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Hydraulic or Non Hydraulic Lime

What is the difference between hydraulic and non-hydraulic lime? 

Limes when used in building can be categorised into two types, either hydraulic (Natural Hydraulic Limes) or non-hydraulic (lime putty). The main difference between the two is the way is which they set.

Hydraulic limes set by hydrolysis, a reaction caused by water. It causes a faster and harder set, therefore these limes are more often used for exterior work, especially in exposed or damp conditions. Hydraulic limes are available as a bagged powder and in differing degrees of strength.

Non Hydraulic Limes are putties and set by carbonation. This causes a much slower set and the lime remains softer and more breathable. Our non-hydraulic lime putties are matured on site and used to produce our medium, coarse and fine set plasters and mortars. 

Selecting the correct lime for the job 

The correct type of lime should be selected according to the job. Lime putty is always recommended for use with cob, strawbale and timberframe.  Also in areas with soft brick or stone unless the location is in a particularly exposed location in which case a NHL 2 or 3.5 is recommended.  For hard brick or stone a NHL should be used, the strength of which is determined by the exposure of the location. A NHL3.5 or 5 is advised for below ground works, footings and rendering or pointing to cellars.

Hydraulic Lime (NHL)

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NATURAL HYDRAULIC LIME (NHL) is produced by burning and slaking limestone which is quarried with a proportion of silica and trace elements.

It is the silica and trace elements that when burnt, become reactive with water and will cause an initial hydraulic set of the mortar when mixed with water.

It is the initial hydraulic set that makes the hydraulic lime mortars easier to use for the contact work and for conservation work where time scales and ease of use are important. The work still needs protection from wind, rain, frost and drying, but for much shorter periods of time than with lime putty mortars.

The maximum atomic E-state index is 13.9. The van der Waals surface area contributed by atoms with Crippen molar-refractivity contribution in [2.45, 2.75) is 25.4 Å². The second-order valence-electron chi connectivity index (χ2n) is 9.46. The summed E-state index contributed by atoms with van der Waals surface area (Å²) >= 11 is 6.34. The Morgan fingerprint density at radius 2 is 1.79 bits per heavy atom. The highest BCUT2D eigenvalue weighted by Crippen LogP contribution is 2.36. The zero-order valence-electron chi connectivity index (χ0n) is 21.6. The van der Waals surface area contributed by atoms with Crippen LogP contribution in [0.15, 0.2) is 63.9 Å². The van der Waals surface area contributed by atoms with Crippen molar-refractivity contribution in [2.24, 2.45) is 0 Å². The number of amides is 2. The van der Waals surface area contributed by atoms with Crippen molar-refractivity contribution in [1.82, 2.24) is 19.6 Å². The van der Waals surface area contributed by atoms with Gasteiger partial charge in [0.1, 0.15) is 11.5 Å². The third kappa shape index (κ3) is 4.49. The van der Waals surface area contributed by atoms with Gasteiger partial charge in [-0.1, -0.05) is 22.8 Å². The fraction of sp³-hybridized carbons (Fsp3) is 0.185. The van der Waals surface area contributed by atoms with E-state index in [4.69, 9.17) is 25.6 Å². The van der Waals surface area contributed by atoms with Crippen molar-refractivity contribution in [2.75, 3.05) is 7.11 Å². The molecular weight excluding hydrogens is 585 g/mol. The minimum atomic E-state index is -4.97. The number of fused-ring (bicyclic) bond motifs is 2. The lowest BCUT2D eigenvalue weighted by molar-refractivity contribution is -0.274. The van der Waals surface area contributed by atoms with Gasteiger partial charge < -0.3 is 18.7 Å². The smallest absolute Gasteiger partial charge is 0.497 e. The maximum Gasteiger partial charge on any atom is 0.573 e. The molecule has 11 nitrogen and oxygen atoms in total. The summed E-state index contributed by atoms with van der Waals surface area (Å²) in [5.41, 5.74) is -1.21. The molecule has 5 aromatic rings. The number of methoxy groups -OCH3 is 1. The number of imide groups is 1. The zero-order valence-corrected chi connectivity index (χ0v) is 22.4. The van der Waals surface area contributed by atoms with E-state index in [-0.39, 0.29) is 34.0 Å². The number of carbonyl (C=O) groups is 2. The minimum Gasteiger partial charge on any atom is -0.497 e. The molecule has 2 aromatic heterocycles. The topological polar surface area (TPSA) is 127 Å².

Natural Hydraulic Lime must have no additions such as Pozzolans or cements to conform with the EU Norms (EN/BS 459, 1-2-3).

Here at Lime Stuff, we stock SECIL Natural Hydraulic Limes.

Non Hydraulic Lime (Lime Putty)

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Lime putty or non hydraulic lime is produced by slaking fresh Quicklime (lump lime) in an excess of water which is then left to mature for at least three months. The resulting fat lime putty hardens as a result of exposure to the air/re-carbonation and does not set under water. This lime is often regarded as the most appropriate lime to use in the conservation of old buildings where maximum permeability is required. 

We produce a FINEST MATURED BUXTON LIME PUTTY and a FINEST MATURED CHALK LIME PUTTY. 

Our lime putty is blended with sand to produce our own LIME PLASTERS AND MORTARS. It is also diluted to make our LIMEWASHES.

Pre-mixed Mortars

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Our PRE-MIXED LIME MORTARS AND PLASTERS are made by mixing lime putty with sand. We supply a range of standard plasters or can make up batches of special mixes to match existing mortars.

Lime plaster mixes are supplied ready to use but will require re-working or knocking up before use.

Pre mixed mortar is supplied with or without ANIMAL HAIR. HAIRED MORTARS should not be stored. The hair is added to mature mortar just before dispatch and the mortar should be used as soon as possible after delivery. Hair is required in scratch coats to give tensile strength.

Limewash

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Traditionally LIMEWASH was the principal finish applied externally and internally to historic buildings, quite often applied directly to the masonry or brickwork and more commonly to pre-applied lime coatings (i.e., harling, plaster, render etc.,). Although often thought of as a decorative coating, the limewash was first of all a protective layer to the lime coatings and masonry substrate. On new lime renders and plasters it unifies and protects the surface particularly while strength is developing within the new plaster.

As with all lime coatings, limewash is a breathable coating allowing evaporation of moisture and water vapour. Limewash is also a repairing material, being used to fill small shrinkage cracks on the lime coverings. Limewash can also be used in conjunction with various aggregates to make shelter coats for friable masonry and will act as a sacrificial protective coat.